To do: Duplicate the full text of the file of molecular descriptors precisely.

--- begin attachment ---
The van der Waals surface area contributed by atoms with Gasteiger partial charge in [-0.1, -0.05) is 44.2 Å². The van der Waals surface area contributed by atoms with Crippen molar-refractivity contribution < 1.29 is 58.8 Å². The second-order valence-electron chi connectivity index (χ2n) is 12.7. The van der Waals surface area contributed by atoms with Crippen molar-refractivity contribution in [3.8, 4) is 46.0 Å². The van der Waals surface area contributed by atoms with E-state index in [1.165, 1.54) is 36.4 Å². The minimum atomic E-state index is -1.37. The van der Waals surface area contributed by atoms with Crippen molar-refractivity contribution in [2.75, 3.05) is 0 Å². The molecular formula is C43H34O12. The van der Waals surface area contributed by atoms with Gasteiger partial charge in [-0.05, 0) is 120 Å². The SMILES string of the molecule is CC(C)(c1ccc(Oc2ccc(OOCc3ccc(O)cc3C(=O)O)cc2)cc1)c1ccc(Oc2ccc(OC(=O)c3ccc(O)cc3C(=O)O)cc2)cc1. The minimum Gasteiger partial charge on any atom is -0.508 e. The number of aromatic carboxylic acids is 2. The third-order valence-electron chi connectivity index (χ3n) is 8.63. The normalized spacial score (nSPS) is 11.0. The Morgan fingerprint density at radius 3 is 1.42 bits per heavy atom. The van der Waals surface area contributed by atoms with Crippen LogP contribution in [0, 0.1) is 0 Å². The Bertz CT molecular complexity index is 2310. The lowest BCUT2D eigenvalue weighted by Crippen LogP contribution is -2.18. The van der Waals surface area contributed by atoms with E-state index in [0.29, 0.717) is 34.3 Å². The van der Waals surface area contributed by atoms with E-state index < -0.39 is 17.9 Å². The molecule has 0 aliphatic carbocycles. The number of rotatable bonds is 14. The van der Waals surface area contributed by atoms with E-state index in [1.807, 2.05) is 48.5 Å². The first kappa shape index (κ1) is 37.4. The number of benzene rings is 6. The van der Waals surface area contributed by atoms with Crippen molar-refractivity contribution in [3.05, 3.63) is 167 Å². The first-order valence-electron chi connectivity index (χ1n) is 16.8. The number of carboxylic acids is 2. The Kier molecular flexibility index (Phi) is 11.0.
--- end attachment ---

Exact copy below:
The van der Waals surface area contributed by atoms with Gasteiger partial charge in [-0.1, -0.05) is 44.2 Å². The van der Waals surface area contributed by atoms with Crippen molar-refractivity contribution < 1.29 is 58.8 Å². The second-order valence-electron chi connectivity index (χ2n) is 12.7. The van der Waals surface area contributed by atoms with Crippen molar-refractivity contribution in [3.8, 4) is 46.0 Å². The van der Waals surface area contributed by atoms with E-state index in [1.165, 1.54) is 36.4 Å². The minimum atomic E-state index is -1.37. The van der Waals surface area contributed by atoms with Crippen molar-refractivity contribution in [2.75, 3.05) is 0 Å². The molecular formula is C43H34O12. The van der Waals surface area contributed by atoms with Gasteiger partial charge in [-0.05, 0) is 120 Å². The SMILES string of the molecule is CC(C)(c1ccc(Oc2ccc(OOCc3ccc(O)cc3C(=O)O)cc2)cc1)c1ccc(Oc2ccc(OC(=O)c3ccc(O)cc3C(=O)O)cc2)cc1. The minimum Gasteiger partial charge on any atom is -0.508 e. The number of aromatic carboxylic acids is 2. The third-order valence-electron chi connectivity index (χ3n) is 8.63. The normalized spacial score (nSPS) is 11.0. The Morgan fingerprint density at radius 3 is 1.42 bits per heavy atom. The van der Waals surface area contributed by atoms with Crippen LogP contribution in [0, 0.1) is 0 Å². The Bertz CT molecular complexity index is 2310. The lowest BCUT2D eigenvalue weighted by Crippen LogP contribution is -2.18. The van der Waals surface area contributed by atoms with E-state index in [0.29, 0.717) is 34.3 Å². The van der Waals surface area contributed by atoms with E-state index < -0.39 is 17.9 Å². The molecule has 0 aliphatic carbocycles. The number of rotatable bonds is 14. The van der Waals surface area contributed by atoms with E-state index in [1.807, 2.05) is 48.5 Å². The first kappa shape index (κ1) is 37.4. The number of benzene rings is 6. The van der Waals surface area contributed by atoms with Crippen molar-refractivity contribution in [3.05, 3.63) is 167 Å². The first-order valence-electron chi connectivity index (χ1n) is 16.8. The number of carboxylic acids is 2. The Kier molecular flexibility index (Phi) is 11.0.